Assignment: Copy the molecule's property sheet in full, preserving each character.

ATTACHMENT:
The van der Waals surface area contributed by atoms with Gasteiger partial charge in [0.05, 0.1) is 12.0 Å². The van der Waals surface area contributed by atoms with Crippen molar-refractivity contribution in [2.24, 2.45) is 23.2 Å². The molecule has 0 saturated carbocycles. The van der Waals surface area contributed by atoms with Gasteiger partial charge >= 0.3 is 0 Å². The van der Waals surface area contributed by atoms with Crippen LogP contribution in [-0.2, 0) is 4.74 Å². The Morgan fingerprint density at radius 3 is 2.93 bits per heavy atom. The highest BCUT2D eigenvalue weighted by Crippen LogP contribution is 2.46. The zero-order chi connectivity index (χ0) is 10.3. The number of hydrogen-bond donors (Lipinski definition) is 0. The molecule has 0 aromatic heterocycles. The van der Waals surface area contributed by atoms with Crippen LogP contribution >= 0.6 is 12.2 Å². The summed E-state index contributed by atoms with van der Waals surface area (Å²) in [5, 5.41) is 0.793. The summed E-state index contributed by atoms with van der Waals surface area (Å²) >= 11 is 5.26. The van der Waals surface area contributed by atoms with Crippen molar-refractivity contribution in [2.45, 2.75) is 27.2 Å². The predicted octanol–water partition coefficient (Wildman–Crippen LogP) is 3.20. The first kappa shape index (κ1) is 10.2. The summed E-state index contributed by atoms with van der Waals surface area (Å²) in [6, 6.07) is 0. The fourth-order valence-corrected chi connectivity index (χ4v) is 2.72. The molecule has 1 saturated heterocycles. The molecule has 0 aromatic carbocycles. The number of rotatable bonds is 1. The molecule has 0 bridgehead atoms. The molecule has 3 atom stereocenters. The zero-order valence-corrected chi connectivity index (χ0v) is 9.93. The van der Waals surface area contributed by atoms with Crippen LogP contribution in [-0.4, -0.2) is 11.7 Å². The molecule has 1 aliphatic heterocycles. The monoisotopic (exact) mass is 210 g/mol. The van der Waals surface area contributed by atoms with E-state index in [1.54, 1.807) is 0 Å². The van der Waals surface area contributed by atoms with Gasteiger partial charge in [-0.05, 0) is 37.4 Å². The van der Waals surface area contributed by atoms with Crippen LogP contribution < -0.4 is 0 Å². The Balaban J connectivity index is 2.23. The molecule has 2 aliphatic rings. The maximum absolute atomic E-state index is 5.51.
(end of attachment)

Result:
The van der Waals surface area contributed by atoms with Gasteiger partial charge in [0.05, 0.1) is 12.0 Å². The van der Waals surface area contributed by atoms with Crippen molar-refractivity contribution in [2.24, 2.45) is 23.2 Å². The molecule has 0 saturated carbocycles. The van der Waals surface area contributed by atoms with Gasteiger partial charge >= 0.3 is 0 Å². The van der Waals surface area contributed by atoms with Crippen LogP contribution in [-0.2, 0) is 4.74 Å². The Morgan fingerprint density at radius 3 is 2.93 bits per heavy atom. The highest BCUT2D eigenvalue weighted by Crippen LogP contribution is 2.46. The zero-order chi connectivity index (χ0) is 10.3. The number of hydrogen-bond donors (Lipinski definition) is 0. The molecule has 0 aromatic heterocycles. The van der Waals surface area contributed by atoms with Crippen LogP contribution >= 0.6 is 12.2 Å². The summed E-state index contributed by atoms with van der Waals surface area (Å²) in [5, 5.41) is 0.793. The summed E-state index contributed by atoms with van der Waals surface area (Å²) >= 11 is 5.26. The van der Waals surface area contributed by atoms with Crippen molar-refractivity contribution in [2.45, 2.75) is 27.2 Å². The predicted octanol–water partition coefficient (Wildman–Crippen LogP) is 3.20. The first kappa shape index (κ1) is 10.2. The summed E-state index contributed by atoms with van der Waals surface area (Å²) in [6, 6.07) is 0. The fourth-order valence-corrected chi connectivity index (χ4v) is 2.72. The molecule has 1 saturated heterocycles. The molecule has 0 aromatic carbocycles. The number of rotatable bonds is 1. The molecule has 0 bridgehead atoms. The molecule has 3 atom stereocenters. The zero-order valence-corrected chi connectivity index (χ0v) is 9.93. The van der Waals surface area contributed by atoms with Crippen LogP contribution in [-0.4, -0.2) is 11.7 Å². The molecule has 1 aliphatic heterocycles. The monoisotopic (exact) mass is 210 g/mol. The van der Waals surface area contributed by atoms with E-state index in [1.54, 1.807) is 0 Å². The van der Waals surface area contributed by atoms with Gasteiger partial charge in [-0.05, 0) is 37.4 Å². The van der Waals surface area contributed by atoms with Crippen LogP contribution < -0.4 is 0 Å². The Balaban J connectivity index is 2.23. The molecule has 2 aliphatic rings. The maximum absolute atomic E-state index is 5.51.